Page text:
About That Day I Wanted to Be a Graphic Designer
I've been thinking about the small decisions we make and the trajectory of time - how a small decision can take you down a very different path. I don't know if it's because Mercury was recently in retrograde and everyone in my circle ignored the common advice not to do anything drastic, or if it's just a matter of "like attracting like," but I have a lot of friends making change right now, or as I like to call it, taking a big leap.
Joe sold his home(s) and he and his wife and young son are traveling via motorhome throughout the Southwest while he continues to work and blog about it daily. Forest enrolled in a global communications course in Spain and just moved out of her home in North Carolina, putting everything in storage. A client, the CEO of a company based in Tucson, just wrapped up a six-week experiment living and running the business from France. My friend DJ is seeking his passion right now. He just left his job (which he had terminated his own consultancy to take). Another few friends had their own businesses, then took a job, then relaunched their businesses. Like me. Two friends are leaving their jobs to start their own business.
And it all restores my faith in humanity because it makes me happy when people don't allow convention to keep them from doing what they want to do, and live life on their terms.
It takes courage and we all have varying degrees of it. I might have had the nerve to quit my ski resort job to start Big Leap Creative however, I did not attempt to, or even consider summiting Mt. Rainier with my good friends yesterday. You see, courage comes in many iterations and we can worry about how much we have or....not.
Also, I've rarely seen a big leap end in a splat. I've taken a bunch of them in my own lifetime and even when the landing or the airborne part doesn't go as planned, I find myself far ahead of the spot from which I leapt.
I was out on a trail run two weekends ago. I'm training for a race in Alaska and I've been having a rough season this year after having the best year ever just last year. I was supposed to do 11 miles and I only made it to nine. This time of year, 11 shouldn't be hard for me. Naturally, I've been down on myself and feeling utterly discouraged. What's wrong with me? My lungs weren't cooperating, my thighs felt leaden. This sucks! and then, my sheer ridiculocity (I know. But it should be a word.) hit me.
I was on a beautiful trail in the woods. The sun is out, I can see the lake, and the beargrass in bloom. Pepper, my black lab, is leading the way and setting the pace. This is what it looked like.
That's when I snapped out of it. What the hell is wrong with me, after all? Sure, I'm sucking it up all over the place. But I'm running. and I'm here. And it could be fun if I didn't worry about pace.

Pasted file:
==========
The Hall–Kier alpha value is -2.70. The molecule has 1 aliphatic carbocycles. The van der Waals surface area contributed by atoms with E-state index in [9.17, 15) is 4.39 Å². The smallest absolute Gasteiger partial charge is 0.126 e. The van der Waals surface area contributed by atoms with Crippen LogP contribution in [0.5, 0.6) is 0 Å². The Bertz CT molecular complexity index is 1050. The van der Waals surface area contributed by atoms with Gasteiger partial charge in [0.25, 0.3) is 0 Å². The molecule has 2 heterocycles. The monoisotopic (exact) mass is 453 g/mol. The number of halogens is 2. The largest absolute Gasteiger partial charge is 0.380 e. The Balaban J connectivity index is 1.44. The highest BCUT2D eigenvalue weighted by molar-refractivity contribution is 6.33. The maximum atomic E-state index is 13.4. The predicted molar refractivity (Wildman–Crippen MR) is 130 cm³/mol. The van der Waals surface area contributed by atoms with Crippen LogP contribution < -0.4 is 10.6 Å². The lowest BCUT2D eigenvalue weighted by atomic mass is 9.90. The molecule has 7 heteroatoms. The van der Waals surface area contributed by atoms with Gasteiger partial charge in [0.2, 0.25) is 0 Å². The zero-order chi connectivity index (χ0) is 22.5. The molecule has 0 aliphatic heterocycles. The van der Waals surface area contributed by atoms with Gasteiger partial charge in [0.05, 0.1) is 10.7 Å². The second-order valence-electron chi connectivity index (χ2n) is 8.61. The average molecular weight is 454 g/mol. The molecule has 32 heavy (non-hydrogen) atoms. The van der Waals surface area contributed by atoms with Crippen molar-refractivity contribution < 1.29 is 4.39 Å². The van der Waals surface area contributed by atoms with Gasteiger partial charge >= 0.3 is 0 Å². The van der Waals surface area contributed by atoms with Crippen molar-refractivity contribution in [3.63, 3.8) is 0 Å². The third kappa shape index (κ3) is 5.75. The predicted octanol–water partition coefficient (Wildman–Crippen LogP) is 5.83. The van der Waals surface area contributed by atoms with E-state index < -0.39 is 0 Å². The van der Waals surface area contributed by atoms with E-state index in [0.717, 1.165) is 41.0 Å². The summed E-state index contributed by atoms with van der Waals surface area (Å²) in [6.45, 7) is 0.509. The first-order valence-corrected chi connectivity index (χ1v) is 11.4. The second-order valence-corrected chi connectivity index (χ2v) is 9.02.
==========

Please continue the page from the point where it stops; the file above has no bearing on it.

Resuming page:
I pushed through this phase. I ran my shorter runs during the week at a slower pace but tried to do that thing... what's it called? ENJOY it. and yesterday? I got my 11 miles in. Still slower than expectations.
When I stopped worrying about where I should be, it suddenly became more fun. The exact same goes for business.
Ten years ago this week, I launched Big Leap Creative with a zero-balance credit card and a few notions: I was totally bored with my dream ski resort marketing job. I needed more of a challenge. I didn't want to move. There are no other jobs for me here. I love working independently.
I want to be a graphic designer!
So I took a month off from work and set about to teach myself graphic design. Yeah, it doesn't exactly work like that. I quickly learned it's not just a matter of teaching yourself Illustrator and InDesign. It takes years to be good. And, as it turns out, you have to have talent.
I subsequently went back to the "drawing board" where I drank copious amounts of wine, and thought harder. My favorite part of my job was the PR part of it. So I went back to work at the end of the month, sat down in front of my boss, and outlined a vision. They agreed to be my first client and the first door opened with many more to come.
Much has changed in 10 years. I think my courage level continues to rise (clearly not enough to consider a Mt. Rainier summit) but I know I can do things like take big leaps without having all the answers other than a vision of what I want and don't want, the willingness to course correct while I'm still up in the air, and the acceptance that I will never be doing as well as I think I could be.
There are going to be challenges and setbacks along the way. We're going to have days that suck - days where we have to force ourselves to "show up." Maybe just know you're doing what you can do now and remember to enjoy it because you'll look back on the last 10 years and think - those slow runs were very temporary and thank God, for five minutes I had the idea I wanted to be a graphic designer. I wouldn't have become who I am now.
Before you leave me: I want to hear about your big leap or the one you are contemplating. I used to run your stories on Fridays but I've never been consistent with it. Maybe you can help me do that.